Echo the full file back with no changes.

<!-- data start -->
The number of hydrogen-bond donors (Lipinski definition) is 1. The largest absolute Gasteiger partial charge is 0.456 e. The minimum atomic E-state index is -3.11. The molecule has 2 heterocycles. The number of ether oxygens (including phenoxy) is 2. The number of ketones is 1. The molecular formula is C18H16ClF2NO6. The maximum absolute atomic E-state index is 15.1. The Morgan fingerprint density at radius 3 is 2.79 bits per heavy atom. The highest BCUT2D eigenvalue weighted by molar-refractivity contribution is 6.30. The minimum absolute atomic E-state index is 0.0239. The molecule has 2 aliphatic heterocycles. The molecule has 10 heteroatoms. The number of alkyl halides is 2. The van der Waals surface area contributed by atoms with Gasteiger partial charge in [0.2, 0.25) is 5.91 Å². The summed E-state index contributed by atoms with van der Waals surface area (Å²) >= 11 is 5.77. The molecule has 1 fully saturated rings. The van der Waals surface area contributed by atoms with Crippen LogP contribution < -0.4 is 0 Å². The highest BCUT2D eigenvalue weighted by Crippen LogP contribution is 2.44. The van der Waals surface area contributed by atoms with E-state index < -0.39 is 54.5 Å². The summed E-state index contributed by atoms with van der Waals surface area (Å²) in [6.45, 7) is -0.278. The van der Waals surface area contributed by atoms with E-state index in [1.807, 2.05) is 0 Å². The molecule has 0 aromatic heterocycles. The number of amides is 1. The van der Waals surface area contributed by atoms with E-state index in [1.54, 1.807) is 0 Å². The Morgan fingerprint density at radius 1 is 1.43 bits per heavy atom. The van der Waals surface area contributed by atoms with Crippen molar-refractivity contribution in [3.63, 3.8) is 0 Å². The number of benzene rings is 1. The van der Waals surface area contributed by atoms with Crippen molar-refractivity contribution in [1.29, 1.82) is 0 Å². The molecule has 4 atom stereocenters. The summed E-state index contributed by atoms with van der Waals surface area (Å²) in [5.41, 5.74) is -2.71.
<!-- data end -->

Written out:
The number of hydrogen-bond donors (Lipinski definition) is 1. The largest absolute Gasteiger partial charge is 0.456 e. The minimum atomic E-state index is -3.11. The molecule has 2 heterocycles. The number of ether oxygens (including phenoxy) is 2. The number of ketones is 1. The molecular formula is C18H16ClF2NO6. The maximum absolute atomic E-state index is 15.1. The Morgan fingerprint density at radius 3 is 2.79 bits per heavy atom. The highest BCUT2D eigenvalue weighted by molar-refractivity contribution is 6.30. The minimum absolute atomic E-state index is 0.0239. The molecule has 2 aliphatic heterocycles. The molecule has 10 heteroatoms. The number of alkyl halides is 2. The van der Waals surface area contributed by atoms with Gasteiger partial charge in [0.2, 0.25) is 5.91 Å². The summed E-state index contributed by atoms with van der Waals surface area (Å²) >= 11 is 5.77. The molecule has 1 fully saturated rings. The van der Waals surface area contributed by atoms with Crippen LogP contribution < -0.4 is 0 Å². The highest BCUT2D eigenvalue weighted by Crippen LogP contribution is 2.44. The van der Waals surface area contributed by atoms with E-state index < -0.39 is 54.5 Å². The summed E-state index contributed by atoms with van der Waals surface area (Å²) in [6.45, 7) is -0.278. The van der Waals surface area contributed by atoms with E-state index in [1.807, 2.05) is 0 Å². The molecule has 0 aromatic heterocycles. The number of amides is 1. The van der Waals surface area contributed by atoms with E-state index in [1.54, 1.807) is 0 Å². The Morgan fingerprint density at radius 1 is 1.43 bits per heavy atom. The van der Waals surface area contributed by atoms with Crippen molar-refractivity contribution in [3.63, 3.8) is 0 Å². The number of benzene rings is 1. The van der Waals surface area contributed by atoms with Crippen molar-refractivity contribution in [1.29, 1.82) is 0 Å². The molecule has 4 atom stereocenters. The summed E-state index contributed by atoms with van der Waals surface area (Å²) in [5.41, 5.74) is -2.71.